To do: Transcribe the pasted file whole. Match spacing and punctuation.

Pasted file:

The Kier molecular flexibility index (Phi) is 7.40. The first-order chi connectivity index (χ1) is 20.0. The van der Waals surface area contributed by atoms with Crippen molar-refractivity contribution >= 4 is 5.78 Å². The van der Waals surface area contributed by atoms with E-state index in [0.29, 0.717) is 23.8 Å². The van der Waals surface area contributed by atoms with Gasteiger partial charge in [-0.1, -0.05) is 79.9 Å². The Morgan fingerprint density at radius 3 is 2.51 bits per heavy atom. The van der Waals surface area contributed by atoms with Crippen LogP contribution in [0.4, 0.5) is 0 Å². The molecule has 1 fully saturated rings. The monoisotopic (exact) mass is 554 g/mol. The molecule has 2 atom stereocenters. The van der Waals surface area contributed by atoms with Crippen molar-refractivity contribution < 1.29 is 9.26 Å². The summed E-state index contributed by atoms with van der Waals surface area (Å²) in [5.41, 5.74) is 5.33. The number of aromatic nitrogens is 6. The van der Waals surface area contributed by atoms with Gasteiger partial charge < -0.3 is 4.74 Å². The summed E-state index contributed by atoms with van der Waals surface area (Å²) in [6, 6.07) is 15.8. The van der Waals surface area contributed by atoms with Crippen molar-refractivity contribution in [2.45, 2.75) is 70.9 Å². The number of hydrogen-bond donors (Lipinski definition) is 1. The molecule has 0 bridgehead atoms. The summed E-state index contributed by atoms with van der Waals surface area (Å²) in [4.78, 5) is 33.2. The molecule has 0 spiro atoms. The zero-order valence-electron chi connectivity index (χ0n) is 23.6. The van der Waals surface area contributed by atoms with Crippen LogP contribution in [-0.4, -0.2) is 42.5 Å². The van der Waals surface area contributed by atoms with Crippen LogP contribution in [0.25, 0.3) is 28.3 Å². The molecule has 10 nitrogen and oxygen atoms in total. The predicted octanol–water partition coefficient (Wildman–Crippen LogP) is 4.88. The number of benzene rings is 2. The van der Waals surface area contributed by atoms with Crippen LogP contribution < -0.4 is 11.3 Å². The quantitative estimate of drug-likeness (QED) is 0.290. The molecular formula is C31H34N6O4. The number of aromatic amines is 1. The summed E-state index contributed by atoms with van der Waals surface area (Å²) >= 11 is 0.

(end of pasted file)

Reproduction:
The Kier molecular flexibility index (Phi) is 7.40. The first-order chi connectivity index (χ1) is 20.0. The van der Waals surface area contributed by atoms with Crippen molar-refractivity contribution >= 4 is 5.78 Å². The van der Waals surface area contributed by atoms with E-state index in [0.29, 0.717) is 23.8 Å². The van der Waals surface area contributed by atoms with Gasteiger partial charge in [-0.1, -0.05) is 79.9 Å². The Morgan fingerprint density at radius 3 is 2.51 bits per heavy atom. The van der Waals surface area contributed by atoms with Crippen LogP contribution in [0.4, 0.5) is 0 Å². The molecule has 1 fully saturated rings. The monoisotopic (exact) mass is 554 g/mol. The molecule has 2 atom stereocenters. The van der Waals surface area contributed by atoms with Crippen molar-refractivity contribution < 1.29 is 9.26 Å². The summed E-state index contributed by atoms with van der Waals surface area (Å²) in [5.41, 5.74) is 5.33. The number of aromatic nitrogens is 6. The van der Waals surface area contributed by atoms with Gasteiger partial charge < -0.3 is 4.74 Å². The summed E-state index contributed by atoms with van der Waals surface area (Å²) in [6, 6.07) is 15.8. The van der Waals surface area contributed by atoms with Crippen molar-refractivity contribution in [2.45, 2.75) is 70.9 Å². The number of hydrogen-bond donors (Lipinski definition) is 1. The molecule has 0 bridgehead atoms. The summed E-state index contributed by atoms with van der Waals surface area (Å²) in [4.78, 5) is 33.2. The molecule has 0 spiro atoms. The zero-order valence-electron chi connectivity index (χ0n) is 23.6. The van der Waals surface area contributed by atoms with Crippen LogP contribution in [-0.4, -0.2) is 42.5 Å². The van der Waals surface area contributed by atoms with Crippen LogP contribution in [0.25, 0.3) is 28.3 Å². The molecule has 10 nitrogen and oxygen atoms in total. The predicted octanol–water partition coefficient (Wildman–Crippen LogP) is 4.88. The number of benzene rings is 2. The van der Waals surface area contributed by atoms with Crippen LogP contribution < -0.4 is 11.3 Å². The quantitative estimate of drug-likeness (QED) is 0.290. The molecular formula is C31H34N6O4. The number of aromatic amines is 1. The summed E-state index contributed by atoms with van der Waals surface area (Å²) >= 11 is 0.